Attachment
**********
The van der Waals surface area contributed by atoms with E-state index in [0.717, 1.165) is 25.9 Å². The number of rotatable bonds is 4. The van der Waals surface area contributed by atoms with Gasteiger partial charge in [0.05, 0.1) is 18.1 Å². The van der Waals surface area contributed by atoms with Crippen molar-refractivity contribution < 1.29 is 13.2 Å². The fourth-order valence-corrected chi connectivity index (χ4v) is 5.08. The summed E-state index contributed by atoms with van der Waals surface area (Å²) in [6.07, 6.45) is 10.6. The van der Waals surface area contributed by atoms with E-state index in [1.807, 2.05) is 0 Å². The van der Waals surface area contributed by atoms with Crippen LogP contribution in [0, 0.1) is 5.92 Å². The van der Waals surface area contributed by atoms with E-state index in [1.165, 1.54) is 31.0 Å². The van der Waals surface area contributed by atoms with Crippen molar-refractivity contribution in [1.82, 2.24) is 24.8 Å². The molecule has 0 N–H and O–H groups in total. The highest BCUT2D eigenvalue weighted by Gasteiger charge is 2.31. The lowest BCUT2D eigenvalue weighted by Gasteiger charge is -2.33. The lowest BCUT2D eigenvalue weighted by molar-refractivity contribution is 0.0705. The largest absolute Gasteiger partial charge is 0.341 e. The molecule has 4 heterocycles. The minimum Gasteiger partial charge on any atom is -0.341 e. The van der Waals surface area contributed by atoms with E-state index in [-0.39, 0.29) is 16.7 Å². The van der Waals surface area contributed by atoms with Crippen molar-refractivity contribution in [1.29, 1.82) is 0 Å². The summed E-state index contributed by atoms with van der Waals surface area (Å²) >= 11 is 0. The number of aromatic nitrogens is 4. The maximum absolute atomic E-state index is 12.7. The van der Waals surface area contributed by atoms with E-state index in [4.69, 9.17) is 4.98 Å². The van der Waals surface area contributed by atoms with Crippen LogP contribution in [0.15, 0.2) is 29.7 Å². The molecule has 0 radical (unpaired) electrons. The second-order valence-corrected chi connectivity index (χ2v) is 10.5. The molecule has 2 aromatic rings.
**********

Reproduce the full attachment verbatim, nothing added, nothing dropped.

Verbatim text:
The van der Waals surface area contributed by atoms with E-state index in [0.717, 1.165) is 25.9 Å². The number of rotatable bonds is 4. The van der Waals surface area contributed by atoms with Gasteiger partial charge in [0.05, 0.1) is 18.1 Å². The van der Waals surface area contributed by atoms with Crippen molar-refractivity contribution < 1.29 is 13.2 Å². The fourth-order valence-corrected chi connectivity index (χ4v) is 5.08. The summed E-state index contributed by atoms with van der Waals surface area (Å²) in [6.07, 6.45) is 10.6. The van der Waals surface area contributed by atoms with E-state index in [1.807, 2.05) is 0 Å². The van der Waals surface area contributed by atoms with Crippen LogP contribution in [0, 0.1) is 5.92 Å². The van der Waals surface area contributed by atoms with E-state index in [1.165, 1.54) is 31.0 Å². The van der Waals surface area contributed by atoms with Crippen molar-refractivity contribution in [1.82, 2.24) is 24.8 Å². The molecule has 0 N–H and O–H groups in total. The highest BCUT2D eigenvalue weighted by Gasteiger charge is 2.31. The lowest BCUT2D eigenvalue weighted by Gasteiger charge is -2.33. The lowest BCUT2D eigenvalue weighted by molar-refractivity contribution is 0.0705. The largest absolute Gasteiger partial charge is 0.341 e. The molecule has 4 heterocycles. The minimum Gasteiger partial charge on any atom is -0.341 e. The van der Waals surface area contributed by atoms with E-state index in [-0.39, 0.29) is 16.7 Å². The van der Waals surface area contributed by atoms with Crippen molar-refractivity contribution in [1.29, 1.82) is 0 Å². The summed E-state index contributed by atoms with van der Waals surface area (Å²) >= 11 is 0. The number of aromatic nitrogens is 4. The maximum absolute atomic E-state index is 12.7. The van der Waals surface area contributed by atoms with E-state index in [4.69, 9.17) is 4.98 Å². The van der Waals surface area contributed by atoms with Crippen LogP contribution in [0.15, 0.2) is 29.7 Å². The molecule has 0 radical (unpaired) electrons. The second-order valence-corrected chi connectivity index (χ2v) is 10.5. The molecule has 2 aromatic rings.